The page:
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Find satisfaction in the Savior
Daniel Kiewel - 2020

A devotion I read recently by Nebraska pastor Zeke Pipher led off with the thought, “We often want the good things God gives but not God Himself.”

That short but powerful idea hit me like a heavyweight’s punch between the eyes.

How often, in times of prosperity, do I begin to operate with an air of pride and self-sufficiency, as if it is my own hand that produced the good things I have? How often to I begin patting myself on the back and thumping my own chest when I meet with success, saying “look at me?”

And how often, when the waves roll in and the storm gales blow, instead of finding shelter in the One who holds time in His hand, do I retreat instead to bunkers of sand which turn to mud in the crashing waves? Instead of finding myself on a rock, then, I find myself deeper in the mire from whence I sought escape? How often do I act as if I can, then, pull myself out of the mess I made?

It calls to mind the words of the Lord to Job, who beset by troubles, began despairing of life, surrounded by friends who were certain they had all the right answers.

“Tell me, if you have understanding. Who determined its measurements – surely you know! Or who stretched the line upon it?” (Job 38:4-5, ESV)

So often, we in those times, we turn for comfort or solace to our possessions, our hobbies, or our relationships to give us hope or renew our strength. And while in most cases, none of these things is inherently bad, often in doing so, we neglect the One who made all we have, whose hand fashioned the bodies and minds with which we perform our hobbies, and provided the connections for the relationships we hold so dearly.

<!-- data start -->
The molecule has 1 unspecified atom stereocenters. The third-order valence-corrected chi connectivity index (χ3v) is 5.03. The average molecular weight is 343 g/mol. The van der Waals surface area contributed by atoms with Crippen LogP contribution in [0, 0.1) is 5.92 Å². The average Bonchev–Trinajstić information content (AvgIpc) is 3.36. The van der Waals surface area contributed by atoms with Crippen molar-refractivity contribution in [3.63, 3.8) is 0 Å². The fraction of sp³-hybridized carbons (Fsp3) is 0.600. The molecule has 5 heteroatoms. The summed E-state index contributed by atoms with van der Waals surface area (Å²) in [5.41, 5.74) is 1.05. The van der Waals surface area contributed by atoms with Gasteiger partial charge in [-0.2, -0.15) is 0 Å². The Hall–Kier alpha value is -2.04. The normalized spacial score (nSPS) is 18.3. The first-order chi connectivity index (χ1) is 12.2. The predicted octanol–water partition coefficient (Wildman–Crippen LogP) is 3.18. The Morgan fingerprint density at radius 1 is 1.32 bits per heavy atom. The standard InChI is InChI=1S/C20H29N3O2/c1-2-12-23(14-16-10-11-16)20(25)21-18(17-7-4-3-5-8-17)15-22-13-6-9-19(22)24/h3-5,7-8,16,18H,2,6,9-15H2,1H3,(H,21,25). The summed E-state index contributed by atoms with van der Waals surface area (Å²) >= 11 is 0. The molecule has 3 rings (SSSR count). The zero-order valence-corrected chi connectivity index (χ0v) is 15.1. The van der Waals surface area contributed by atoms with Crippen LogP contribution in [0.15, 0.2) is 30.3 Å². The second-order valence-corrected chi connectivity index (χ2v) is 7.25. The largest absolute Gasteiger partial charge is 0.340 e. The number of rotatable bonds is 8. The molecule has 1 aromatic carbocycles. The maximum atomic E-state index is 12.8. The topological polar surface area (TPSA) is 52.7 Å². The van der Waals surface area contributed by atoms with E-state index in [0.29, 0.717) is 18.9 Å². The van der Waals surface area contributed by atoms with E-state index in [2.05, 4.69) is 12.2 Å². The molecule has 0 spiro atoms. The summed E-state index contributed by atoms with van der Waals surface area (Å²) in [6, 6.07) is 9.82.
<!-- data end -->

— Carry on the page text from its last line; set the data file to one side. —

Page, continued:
It calls to mind a marathon runner seeking to refresh during the race on ice cream, cola and cheese puffs. While those things might have a positive taste in the moment, they’re certainly not going to give the racer strength or stamina even a half-mile down the road. In fact, the effect on the athlete is likely to be just the opposite.

Take the Israelites in Exodus 32. Dissatisfied with the Lord, and with Moses, His appointed leader, during their time in the desert, they took the possessions the Lord had given them and fashioned themselves a golden idol from it. They chose to worship the creation, instead of the Creator, with disastrous results.

Contrast that, however, with Peter, who, when Jesus asked if the disciples would leave him, too, replied, “Lord, to whom shall we go? You have the words of eternal life.” (John 6:68, ESV)

Yes Peter, too, stumbled at times after that. But in his darkest hours, he could always be found returning to his eternal hope in the Savior.

Let us, then, when life leaves us parched and hungry, take a lesson from Peter. Instead of feasting on cola and cheese puffs, let us return to the Living Well and Bread of Life to satisfy our hearts and quench our thirsty souls.

Find your satisfaction today in the Savior.

Daniel Kiewel is a reporter for the Great Bend (Kan.) Tribune. He can be reached by email at